Registration conveniently difficult: In contemporary America, voter registration issues have contributed to minorities not being able to vote. For example, in North Dakota, Republicans passed an ID law that disproportionately affected Native Americans. The affected tribes were asked to get a new form of identification in order to vote. However, the cards were almost impossible to get and had to be ordered by mail. Even the tribe members who had ordered cards did not receive them in time to vote.Examples like this are more prevalent against minority communities. This undermines democracy because the government is taking away some power from its people. As stated above, there is a direct connection between loss of voting power and decrease in voter turnout. Therefore, if we fix the registration issue, we will need to follow it with voter turnout encouragement. 

The Popular Vote and Election Hacking : In 2016, a conspiracy spread around America that Russians hacked our election and skewed the votes in favor of President Trump. The result of the hack does not matter. What matters is how the news off the hack affects peoples mindset. Another big detriment to the peoples mindset is that our current president did not win the popular vote. These two facts means that voters belief that there vote matters is at an all time low, we need to change that.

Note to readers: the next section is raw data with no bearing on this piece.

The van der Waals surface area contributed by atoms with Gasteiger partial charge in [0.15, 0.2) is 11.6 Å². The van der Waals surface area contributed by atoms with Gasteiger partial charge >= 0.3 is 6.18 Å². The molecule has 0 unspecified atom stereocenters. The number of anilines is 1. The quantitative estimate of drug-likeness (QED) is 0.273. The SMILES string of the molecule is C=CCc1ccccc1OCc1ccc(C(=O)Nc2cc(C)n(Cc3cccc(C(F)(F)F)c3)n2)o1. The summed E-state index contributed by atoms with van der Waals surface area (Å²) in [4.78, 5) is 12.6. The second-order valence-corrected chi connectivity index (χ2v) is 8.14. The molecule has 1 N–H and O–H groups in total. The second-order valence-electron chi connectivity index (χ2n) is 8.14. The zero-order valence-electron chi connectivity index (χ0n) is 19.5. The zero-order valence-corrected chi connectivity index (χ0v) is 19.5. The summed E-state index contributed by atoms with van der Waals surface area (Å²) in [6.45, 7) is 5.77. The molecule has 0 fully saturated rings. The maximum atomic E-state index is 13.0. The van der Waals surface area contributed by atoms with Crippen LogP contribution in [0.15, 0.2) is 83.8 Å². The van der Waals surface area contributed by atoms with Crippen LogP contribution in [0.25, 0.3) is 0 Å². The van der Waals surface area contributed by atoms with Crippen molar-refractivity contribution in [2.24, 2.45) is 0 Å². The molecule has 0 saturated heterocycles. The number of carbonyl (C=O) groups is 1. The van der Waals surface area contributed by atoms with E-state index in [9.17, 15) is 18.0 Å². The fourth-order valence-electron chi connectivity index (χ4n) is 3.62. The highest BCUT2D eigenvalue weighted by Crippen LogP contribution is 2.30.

Supreme court reversal: This most obvious solution to one of the issues I have discussed, gerrymandering, is to reverse the decision the supreme court made and outlaw gerrymandering. Then the country needs to make a national law that does not allow districts to be changed. However, the creation of the new political maps need to be done by someone with no political party, or we will never see a balanced election again. This will immediately solve the problem of Gerrymandering. 

Make election day on a national holiday, and on a Monday: If we move election day to a Monday and make it a national holiday, voter turnout will increase because people will not be too busy to vote. We should move it to a Monday because you can’t have a national holiday on a Tuesday. This will also make citizens take more pride in voting. When the country takes pride in voting, more and more people will vote. This will also help the United States take pride in our great democracy!